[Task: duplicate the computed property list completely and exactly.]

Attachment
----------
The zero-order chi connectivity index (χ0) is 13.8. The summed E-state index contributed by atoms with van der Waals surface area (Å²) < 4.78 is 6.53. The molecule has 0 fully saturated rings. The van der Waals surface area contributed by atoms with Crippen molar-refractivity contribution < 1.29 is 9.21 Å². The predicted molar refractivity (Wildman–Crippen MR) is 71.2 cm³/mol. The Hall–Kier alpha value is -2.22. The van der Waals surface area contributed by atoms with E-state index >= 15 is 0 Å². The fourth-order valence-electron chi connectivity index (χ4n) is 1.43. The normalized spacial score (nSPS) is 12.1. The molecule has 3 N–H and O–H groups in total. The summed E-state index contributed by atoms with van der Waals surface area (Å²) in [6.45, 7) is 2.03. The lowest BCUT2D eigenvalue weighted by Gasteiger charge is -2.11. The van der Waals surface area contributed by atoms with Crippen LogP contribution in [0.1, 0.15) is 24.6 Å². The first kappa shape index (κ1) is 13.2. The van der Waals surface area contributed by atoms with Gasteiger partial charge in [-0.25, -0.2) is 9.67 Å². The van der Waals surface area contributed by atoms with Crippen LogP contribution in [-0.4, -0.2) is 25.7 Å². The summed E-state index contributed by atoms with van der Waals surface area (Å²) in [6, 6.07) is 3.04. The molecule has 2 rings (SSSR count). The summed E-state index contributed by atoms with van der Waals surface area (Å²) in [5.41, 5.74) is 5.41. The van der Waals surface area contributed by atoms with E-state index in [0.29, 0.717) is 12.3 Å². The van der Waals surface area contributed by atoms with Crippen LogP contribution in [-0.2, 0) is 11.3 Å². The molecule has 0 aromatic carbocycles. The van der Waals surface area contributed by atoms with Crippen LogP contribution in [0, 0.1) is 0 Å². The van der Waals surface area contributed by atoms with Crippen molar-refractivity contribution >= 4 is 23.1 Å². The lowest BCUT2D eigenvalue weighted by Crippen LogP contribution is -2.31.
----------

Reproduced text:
The zero-order chi connectivity index (χ0) is 13.8. The summed E-state index contributed by atoms with van der Waals surface area (Å²) < 4.78 is 6.53. The molecule has 0 fully saturated rings. The van der Waals surface area contributed by atoms with Crippen molar-refractivity contribution < 1.29 is 9.21 Å². The predicted molar refractivity (Wildman–Crippen MR) is 71.2 cm³/mol. The Hall–Kier alpha value is -2.22. The van der Waals surface area contributed by atoms with E-state index >= 15 is 0 Å². The fourth-order valence-electron chi connectivity index (χ4n) is 1.43. The normalized spacial score (nSPS) is 12.1. The molecule has 3 N–H and O–H groups in total. The summed E-state index contributed by atoms with van der Waals surface area (Å²) in [6.45, 7) is 2.03. The lowest BCUT2D eigenvalue weighted by Gasteiger charge is -2.11. The van der Waals surface area contributed by atoms with Crippen LogP contribution in [0.1, 0.15) is 24.6 Å². The first kappa shape index (κ1) is 13.2. The van der Waals surface area contributed by atoms with Gasteiger partial charge in [-0.25, -0.2) is 9.67 Å². The van der Waals surface area contributed by atoms with Crippen LogP contribution in [-0.4, -0.2) is 25.7 Å². The summed E-state index contributed by atoms with van der Waals surface area (Å²) in [6, 6.07) is 3.04. The molecule has 2 rings (SSSR count). The summed E-state index contributed by atoms with van der Waals surface area (Å²) in [5.41, 5.74) is 5.41. The van der Waals surface area contributed by atoms with E-state index in [0.29, 0.717) is 12.3 Å². The van der Waals surface area contributed by atoms with Crippen LogP contribution in [-0.2, 0) is 11.3 Å². The molecule has 0 aromatic carbocycles. The van der Waals surface area contributed by atoms with Crippen LogP contribution in [0, 0.1) is 0 Å². The van der Waals surface area contributed by atoms with Crippen molar-refractivity contribution >= 4 is 23.1 Å². The lowest BCUT2D eigenvalue weighted by Crippen LogP contribution is -2.31.